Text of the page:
The majority of Germans wanted only to leave the past behind in the 1950s and ’60s. But Kempowski insisted on asking uncomfortable questions about the Nazi regime and the Holocaust. He was among the few to recognize in his work that along with German guilt there was German suffering. At the time, references to German victims were viewed as an expression of right-wing revisionism; now they are rightly understood as crucial to understanding the war. “Swansong 1945” is full of descriptions of the horrors of the final weeks of World War II, with its concentration-camp survivors staggering through the German countryside on death marches, countless suicides among soldiers and civilians, the plague of rapes by the Soviet troops intent on revenge for German atrocities, and the continuing senseless fighting.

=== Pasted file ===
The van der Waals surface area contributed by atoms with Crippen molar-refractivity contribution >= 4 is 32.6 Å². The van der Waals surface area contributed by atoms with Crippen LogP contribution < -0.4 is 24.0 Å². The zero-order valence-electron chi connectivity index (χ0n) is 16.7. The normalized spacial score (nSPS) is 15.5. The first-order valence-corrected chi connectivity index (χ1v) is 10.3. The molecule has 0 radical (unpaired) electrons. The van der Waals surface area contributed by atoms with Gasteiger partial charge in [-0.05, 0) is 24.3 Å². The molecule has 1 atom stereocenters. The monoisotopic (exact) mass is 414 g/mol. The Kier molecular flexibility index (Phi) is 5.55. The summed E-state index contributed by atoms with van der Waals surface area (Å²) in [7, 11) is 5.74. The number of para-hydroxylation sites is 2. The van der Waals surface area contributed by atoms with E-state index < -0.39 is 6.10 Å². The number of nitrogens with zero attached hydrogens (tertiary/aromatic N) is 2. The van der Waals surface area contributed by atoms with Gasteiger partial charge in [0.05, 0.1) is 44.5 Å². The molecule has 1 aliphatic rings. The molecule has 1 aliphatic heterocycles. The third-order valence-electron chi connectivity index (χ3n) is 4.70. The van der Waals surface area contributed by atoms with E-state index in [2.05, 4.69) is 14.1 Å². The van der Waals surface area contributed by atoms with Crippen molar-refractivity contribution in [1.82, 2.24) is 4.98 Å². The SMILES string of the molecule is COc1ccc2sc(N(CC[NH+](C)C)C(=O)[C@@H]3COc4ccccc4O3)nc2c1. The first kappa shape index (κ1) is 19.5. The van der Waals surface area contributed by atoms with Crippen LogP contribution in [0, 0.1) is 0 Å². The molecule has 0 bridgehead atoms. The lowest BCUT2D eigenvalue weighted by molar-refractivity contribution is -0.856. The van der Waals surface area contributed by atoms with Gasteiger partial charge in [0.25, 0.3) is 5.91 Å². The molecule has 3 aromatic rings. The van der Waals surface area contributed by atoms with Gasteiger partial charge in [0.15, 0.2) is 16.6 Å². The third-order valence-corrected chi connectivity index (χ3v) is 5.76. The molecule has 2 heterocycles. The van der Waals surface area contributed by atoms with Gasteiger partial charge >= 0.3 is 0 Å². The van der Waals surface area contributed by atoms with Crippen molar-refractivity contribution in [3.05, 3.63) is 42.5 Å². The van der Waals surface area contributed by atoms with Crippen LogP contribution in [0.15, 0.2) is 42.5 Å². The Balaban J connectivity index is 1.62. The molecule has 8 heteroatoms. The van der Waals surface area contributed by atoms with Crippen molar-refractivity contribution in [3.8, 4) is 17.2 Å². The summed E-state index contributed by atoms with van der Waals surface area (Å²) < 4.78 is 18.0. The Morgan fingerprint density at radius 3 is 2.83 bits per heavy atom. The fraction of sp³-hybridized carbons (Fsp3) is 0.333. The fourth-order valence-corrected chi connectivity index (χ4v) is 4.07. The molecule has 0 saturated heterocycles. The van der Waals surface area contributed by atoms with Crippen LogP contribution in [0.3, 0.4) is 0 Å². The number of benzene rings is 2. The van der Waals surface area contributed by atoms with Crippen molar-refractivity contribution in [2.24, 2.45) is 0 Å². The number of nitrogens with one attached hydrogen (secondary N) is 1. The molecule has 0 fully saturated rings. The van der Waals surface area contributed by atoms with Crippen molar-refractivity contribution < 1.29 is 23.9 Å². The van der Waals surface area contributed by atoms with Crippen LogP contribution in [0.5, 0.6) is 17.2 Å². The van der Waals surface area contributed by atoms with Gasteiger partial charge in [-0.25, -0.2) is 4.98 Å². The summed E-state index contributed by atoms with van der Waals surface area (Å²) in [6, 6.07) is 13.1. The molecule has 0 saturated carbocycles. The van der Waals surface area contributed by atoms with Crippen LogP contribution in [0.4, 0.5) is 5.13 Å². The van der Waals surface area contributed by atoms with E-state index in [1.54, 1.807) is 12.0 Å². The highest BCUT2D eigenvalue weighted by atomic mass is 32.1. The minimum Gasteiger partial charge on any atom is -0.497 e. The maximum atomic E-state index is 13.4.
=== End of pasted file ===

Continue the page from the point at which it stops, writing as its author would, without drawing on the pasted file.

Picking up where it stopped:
Among the many descriptions of human misery is a diary entry written by a German doctor who was called to a German military hospital train: “no bandages, no tablets, no medication. They are calling for help from all the trucks. I am dragged with some difficulty into a cattle truck. A picture of misery: blind in both eyes, one leg amputated, shot to the lung, coughing blood, hectic appearance. A woman shot in the arm. Next to her, her child with a bullet in the back and the beginning of scarlet fever. . . . No leadership left. Like these wounded, the whole nation is being led towards the downfall, towards suffering and misery.” Hitler, meantime, was insisting to some of his entourage that the German people deserved this agony because they proved themselves too weak.
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